Lucius Cary talks about investing in technology start-ups
Oxford Technology Management has specialised in making investments in start-up technology companies in and around Oxford since 1983. In total, more than 150 investments have been made through 12 different funds. The latest of these is the Oxford Technology Seed Enterprise Investment Scheme and Enterprise Investment Scheme Combined Fund – OT(S)EIS. This fund made its […]
Oxford Technology Management has specialised in making investments in start-up technology companies in and around Oxford since 1983. In total, more than 150 investments have been made through 12 different funds. The latest of these is the Oxford Technology Seed Enterprise Investment Scheme and Enterprise Investment Scheme Combined Fund – OT(S)EIS. This fund made its first investment in 2012 and by 31 Dec 2016, had made 50 investments in 23 companies.
Investing in technology start-ups is one of the highest risk of all forms of investment. There are so many things which can and do go wrong – the technology may not work, the market may not develop as expected, others may come up with even better technology etc. But the other side of the coin is that the returns can be exceptionally large when things go well. The new SEIS scheme is ideally suited to this type of investment, since investors get 50% of their investment back against income tax and if the investment fails – there are further tax refunds, so the losses are greatly reduced on the failures. If the investments go well, then all the gains are tax free. SEIS investments are also good for Inheritance Tax planning, because they guarantee that after two years shares may be passed to heirs and are free of IHT.
The reason for making investments only in and around Oxford is that we become actively involved with our investees. We all have backgrounds in science and engineering and aim to understand the technology, and we have also been involved in starting and growing many businesses before. Those in whom we invest may be Nobel Laureate scientists, but they will probably not have filled in a VAT return before or negotiated a deal with a distributor in the US. Our style is to have frequent short management meetings, rather than long monthly or quarterly board meetings. And we often accompany the founders/MDs to key meetings with customers/suppliers/distributors etc.
The table below shows our portfolio of investments thus far. For each investee, the gross amount invested is shown the net cost of investment after tax refunds and the fair value of the investment. We calculate the fair value by using the latest share price at which money has been invested in each company. If no money has been invested since the original investment, we either write the value of the investment down if it is falling behind the original business plan or we keep it at the price of the original investment. So to this extent, the valuations are conservative.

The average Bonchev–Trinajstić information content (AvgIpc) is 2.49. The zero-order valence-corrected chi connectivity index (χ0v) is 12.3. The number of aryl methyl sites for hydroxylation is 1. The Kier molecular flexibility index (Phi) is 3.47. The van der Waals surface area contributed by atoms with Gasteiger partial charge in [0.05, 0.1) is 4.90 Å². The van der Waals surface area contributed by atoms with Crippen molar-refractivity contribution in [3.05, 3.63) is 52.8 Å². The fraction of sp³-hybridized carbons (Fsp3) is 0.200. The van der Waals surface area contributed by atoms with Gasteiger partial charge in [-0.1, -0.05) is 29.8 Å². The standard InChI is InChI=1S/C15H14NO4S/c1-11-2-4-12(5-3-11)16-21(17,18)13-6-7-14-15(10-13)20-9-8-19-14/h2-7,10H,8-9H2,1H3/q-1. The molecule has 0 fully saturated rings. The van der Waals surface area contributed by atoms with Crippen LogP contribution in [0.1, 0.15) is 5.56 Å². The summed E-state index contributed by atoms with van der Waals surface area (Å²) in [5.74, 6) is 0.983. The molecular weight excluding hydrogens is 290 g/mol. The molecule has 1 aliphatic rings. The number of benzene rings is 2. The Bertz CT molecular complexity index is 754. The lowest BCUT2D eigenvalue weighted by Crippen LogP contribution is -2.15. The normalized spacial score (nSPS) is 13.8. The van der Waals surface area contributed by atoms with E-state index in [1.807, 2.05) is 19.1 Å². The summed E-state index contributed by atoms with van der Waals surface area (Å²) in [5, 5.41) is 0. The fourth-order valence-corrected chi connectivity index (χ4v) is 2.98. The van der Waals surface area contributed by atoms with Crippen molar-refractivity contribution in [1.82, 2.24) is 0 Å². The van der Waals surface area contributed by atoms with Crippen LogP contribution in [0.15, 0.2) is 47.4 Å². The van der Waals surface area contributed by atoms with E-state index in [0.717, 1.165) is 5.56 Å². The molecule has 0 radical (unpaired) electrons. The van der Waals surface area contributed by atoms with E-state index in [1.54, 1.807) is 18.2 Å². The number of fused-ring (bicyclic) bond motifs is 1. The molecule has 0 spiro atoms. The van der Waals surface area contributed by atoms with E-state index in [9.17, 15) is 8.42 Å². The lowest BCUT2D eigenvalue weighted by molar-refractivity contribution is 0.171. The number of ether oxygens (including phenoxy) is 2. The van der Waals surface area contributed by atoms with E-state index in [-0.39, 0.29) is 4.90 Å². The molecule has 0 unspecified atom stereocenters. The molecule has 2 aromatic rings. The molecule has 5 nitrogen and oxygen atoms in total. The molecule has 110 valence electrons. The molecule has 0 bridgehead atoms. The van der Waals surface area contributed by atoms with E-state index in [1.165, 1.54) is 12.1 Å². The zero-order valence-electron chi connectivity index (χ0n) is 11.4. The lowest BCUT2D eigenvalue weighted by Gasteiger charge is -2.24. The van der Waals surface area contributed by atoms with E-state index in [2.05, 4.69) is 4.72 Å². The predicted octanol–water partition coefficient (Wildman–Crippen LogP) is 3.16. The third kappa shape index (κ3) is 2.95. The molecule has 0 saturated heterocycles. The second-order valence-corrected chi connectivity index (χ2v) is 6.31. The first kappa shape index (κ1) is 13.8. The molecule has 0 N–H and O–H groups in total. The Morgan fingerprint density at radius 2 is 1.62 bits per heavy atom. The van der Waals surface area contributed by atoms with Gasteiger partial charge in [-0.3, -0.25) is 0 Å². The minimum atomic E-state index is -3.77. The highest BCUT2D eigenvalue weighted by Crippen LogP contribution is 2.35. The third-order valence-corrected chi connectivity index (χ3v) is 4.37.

The overall figures, as at 31 December 2016 are as follows:
Total cost of investments £3.0m
Net cost of investments £1.8m
Fair value £4.8m
Capital Gain £3.0m (on paper only)
Of course past performance is no guide to future performance, but we believe that investing in high-risk, high-reward investments through the SEIS scheme, and then having the capacity to follow on with EIS investments makes economic sense and should continue to produce good returns. It is also interesting.
NB: The quarterly report contains a page of information on each investment, including the two which have failed, and may be downloaded from www.oxfordtechnology.com.
Almost by definition, technology can be sold globally. An example that can illustrate this is Combat Medical, in which we were the first external investor. The company has developed a better treatment for bladder cancer – instead of surgery, which is expensive and painful, a warm chemotherapy liquid is circulated through the bladder. It is painless and may be administered by a nurse in an hour. More than 15,000 treatments have been carried out and it is now in use in 30 countries (mainly in Spain and the UK thus far). However, bladder cancer is a big problem in China too – a country where it is relatively difficult to make sales. As a response, we started Oxford Technology China in January 2017, in a collaboration with Chenjie Ma, who graduated from Oxford in Engineering in 2014, then worked with us in the UK and has now gone to China. Her role is to help companies such as Combat to find Chinese investors and to make sales in China, by whatever means is most suited for the particular company.